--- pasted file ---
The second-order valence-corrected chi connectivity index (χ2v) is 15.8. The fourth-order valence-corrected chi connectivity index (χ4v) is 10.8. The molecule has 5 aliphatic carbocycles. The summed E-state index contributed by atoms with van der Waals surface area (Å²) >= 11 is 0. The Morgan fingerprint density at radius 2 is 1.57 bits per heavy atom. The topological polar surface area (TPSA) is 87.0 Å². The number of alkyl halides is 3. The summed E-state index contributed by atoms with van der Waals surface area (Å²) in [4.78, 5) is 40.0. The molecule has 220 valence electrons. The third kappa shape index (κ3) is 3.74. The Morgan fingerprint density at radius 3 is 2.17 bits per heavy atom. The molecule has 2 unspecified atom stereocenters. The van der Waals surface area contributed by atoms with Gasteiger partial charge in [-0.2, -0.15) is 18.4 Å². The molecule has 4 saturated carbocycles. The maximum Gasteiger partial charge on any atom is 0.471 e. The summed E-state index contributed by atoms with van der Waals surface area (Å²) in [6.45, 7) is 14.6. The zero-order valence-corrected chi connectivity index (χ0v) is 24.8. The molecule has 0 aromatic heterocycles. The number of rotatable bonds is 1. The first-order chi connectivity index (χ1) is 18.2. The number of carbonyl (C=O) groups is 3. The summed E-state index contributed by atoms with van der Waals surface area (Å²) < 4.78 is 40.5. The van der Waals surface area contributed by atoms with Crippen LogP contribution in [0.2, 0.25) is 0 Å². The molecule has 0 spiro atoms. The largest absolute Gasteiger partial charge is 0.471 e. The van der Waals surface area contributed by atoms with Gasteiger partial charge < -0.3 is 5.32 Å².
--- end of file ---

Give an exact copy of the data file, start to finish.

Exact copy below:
The second-order valence-corrected chi connectivity index (χ2v) is 15.8. The fourth-order valence-corrected chi connectivity index (χ4v) is 10.8. The molecule has 5 aliphatic carbocycles. The summed E-state index contributed by atoms with van der Waals surface area (Å²) >= 11 is 0. The Morgan fingerprint density at radius 2 is 1.57 bits per heavy atom. The topological polar surface area (TPSA) is 87.0 Å². The number of alkyl halides is 3. The summed E-state index contributed by atoms with van der Waals surface area (Å²) in [4.78, 5) is 40.0. The molecule has 220 valence electrons. The third kappa shape index (κ3) is 3.74. The Morgan fingerprint density at radius 3 is 2.17 bits per heavy atom. The molecule has 2 unspecified atom stereocenters. The van der Waals surface area contributed by atoms with Gasteiger partial charge in [-0.2, -0.15) is 18.4 Å². The molecule has 4 saturated carbocycles. The maximum Gasteiger partial charge on any atom is 0.471 e. The summed E-state index contributed by atoms with van der Waals surface area (Å²) in [6.45, 7) is 14.6. The zero-order valence-corrected chi connectivity index (χ0v) is 24.8. The molecule has 0 aromatic heterocycles. The number of rotatable bonds is 1. The first-order chi connectivity index (χ1) is 18.2. The number of carbonyl (C=O) groups is 3. The summed E-state index contributed by atoms with van der Waals surface area (Å²) < 4.78 is 40.5. The van der Waals surface area contributed by atoms with Crippen LogP contribution in [0.2, 0.25) is 0 Å². The molecule has 0 spiro atoms. The largest absolute Gasteiger partial charge is 0.471 e. The van der Waals surface area contributed by atoms with Gasteiger partial charge < -0.3 is 5.32 Å².